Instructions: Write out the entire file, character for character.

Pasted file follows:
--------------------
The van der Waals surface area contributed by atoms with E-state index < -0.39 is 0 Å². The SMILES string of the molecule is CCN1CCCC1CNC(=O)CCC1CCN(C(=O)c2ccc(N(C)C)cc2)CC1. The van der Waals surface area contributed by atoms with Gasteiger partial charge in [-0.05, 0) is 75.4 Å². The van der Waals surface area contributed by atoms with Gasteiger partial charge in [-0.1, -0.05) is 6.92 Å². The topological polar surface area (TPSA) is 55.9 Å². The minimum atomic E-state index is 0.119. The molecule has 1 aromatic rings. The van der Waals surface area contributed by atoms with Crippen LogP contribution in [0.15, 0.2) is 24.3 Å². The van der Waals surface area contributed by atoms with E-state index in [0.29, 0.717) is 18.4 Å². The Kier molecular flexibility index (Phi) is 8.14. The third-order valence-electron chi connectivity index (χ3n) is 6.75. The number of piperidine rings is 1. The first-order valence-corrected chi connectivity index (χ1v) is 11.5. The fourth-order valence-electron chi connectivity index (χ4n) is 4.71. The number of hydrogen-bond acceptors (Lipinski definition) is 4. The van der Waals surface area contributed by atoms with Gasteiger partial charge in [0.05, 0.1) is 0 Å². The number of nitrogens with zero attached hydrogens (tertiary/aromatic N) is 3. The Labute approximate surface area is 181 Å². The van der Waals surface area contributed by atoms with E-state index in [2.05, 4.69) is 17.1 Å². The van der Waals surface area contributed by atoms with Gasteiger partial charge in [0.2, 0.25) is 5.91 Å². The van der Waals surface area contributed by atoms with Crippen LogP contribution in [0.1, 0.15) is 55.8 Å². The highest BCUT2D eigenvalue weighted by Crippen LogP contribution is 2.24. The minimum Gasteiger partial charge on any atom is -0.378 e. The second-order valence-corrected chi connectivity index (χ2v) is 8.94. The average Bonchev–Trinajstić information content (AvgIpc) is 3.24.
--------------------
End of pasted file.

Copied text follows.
The van der Waals surface area contributed by atoms with E-state index < -0.39 is 0 Å². The SMILES string of the molecule is CCN1CCCC1CNC(=O)CCC1CCN(C(=O)c2ccc(N(C)C)cc2)CC1. The van der Waals surface area contributed by atoms with Gasteiger partial charge in [-0.05, 0) is 75.4 Å². The van der Waals surface area contributed by atoms with Gasteiger partial charge in [-0.1, -0.05) is 6.92 Å². The topological polar surface area (TPSA) is 55.9 Å². The minimum atomic E-state index is 0.119. The molecule has 1 aromatic rings. The van der Waals surface area contributed by atoms with Crippen LogP contribution in [0.15, 0.2) is 24.3 Å². The van der Waals surface area contributed by atoms with E-state index in [0.29, 0.717) is 18.4 Å². The Kier molecular flexibility index (Phi) is 8.14. The third-order valence-electron chi connectivity index (χ3n) is 6.75. The number of piperidine rings is 1. The first-order valence-corrected chi connectivity index (χ1v) is 11.5. The fourth-order valence-electron chi connectivity index (χ4n) is 4.71. The number of hydrogen-bond acceptors (Lipinski definition) is 4. The van der Waals surface area contributed by atoms with Gasteiger partial charge in [0.05, 0.1) is 0 Å². The number of nitrogens with zero attached hydrogens (tertiary/aromatic N) is 3. The Labute approximate surface area is 181 Å². The van der Waals surface area contributed by atoms with E-state index in [2.05, 4.69) is 17.1 Å². The van der Waals surface area contributed by atoms with Gasteiger partial charge in [0.2, 0.25) is 5.91 Å². The van der Waals surface area contributed by atoms with Crippen LogP contribution in [0.1, 0.15) is 55.8 Å². The highest BCUT2D eigenvalue weighted by Crippen LogP contribution is 2.24. The minimum Gasteiger partial charge on any atom is -0.378 e. The second-order valence-corrected chi connectivity index (χ2v) is 8.94. The average Bonchev–Trinajstić information content (AvgIpc) is 3.24.